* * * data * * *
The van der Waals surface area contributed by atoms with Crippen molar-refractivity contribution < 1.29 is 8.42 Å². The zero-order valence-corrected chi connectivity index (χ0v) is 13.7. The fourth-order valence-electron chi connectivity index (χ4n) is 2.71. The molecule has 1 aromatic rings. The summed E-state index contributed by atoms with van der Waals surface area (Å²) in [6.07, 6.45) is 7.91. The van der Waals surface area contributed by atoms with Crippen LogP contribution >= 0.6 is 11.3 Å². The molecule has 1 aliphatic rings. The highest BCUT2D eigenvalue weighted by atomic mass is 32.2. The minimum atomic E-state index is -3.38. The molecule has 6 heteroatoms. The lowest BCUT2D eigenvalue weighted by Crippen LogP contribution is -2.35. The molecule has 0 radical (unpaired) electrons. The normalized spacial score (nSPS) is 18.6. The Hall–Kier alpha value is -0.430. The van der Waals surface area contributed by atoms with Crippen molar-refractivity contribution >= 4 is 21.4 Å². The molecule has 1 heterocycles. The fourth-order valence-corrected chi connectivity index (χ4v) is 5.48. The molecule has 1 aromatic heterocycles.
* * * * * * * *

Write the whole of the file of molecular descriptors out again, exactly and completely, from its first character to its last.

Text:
The van der Waals surface area contributed by atoms with Crippen molar-refractivity contribution < 1.29 is 8.42 Å². The zero-order valence-corrected chi connectivity index (χ0v) is 13.7. The fourth-order valence-electron chi connectivity index (χ4n) is 2.71. The molecule has 1 aromatic rings. The summed E-state index contributed by atoms with van der Waals surface area (Å²) in [6.07, 6.45) is 7.91. The van der Waals surface area contributed by atoms with Crippen LogP contribution >= 0.6 is 11.3 Å². The molecule has 1 aliphatic rings. The highest BCUT2D eigenvalue weighted by atomic mass is 32.2. The minimum atomic E-state index is -3.38. The molecule has 6 heteroatoms. The lowest BCUT2D eigenvalue weighted by Crippen LogP contribution is -2.35. The molecule has 0 radical (unpaired) electrons. The normalized spacial score (nSPS) is 18.6. The Hall–Kier alpha value is -0.430. The van der Waals surface area contributed by atoms with Crippen molar-refractivity contribution >= 4 is 21.4 Å². The molecule has 1 heterocycles. The fourth-order valence-corrected chi connectivity index (χ4v) is 5.48. The molecule has 1 aromatic heterocycles.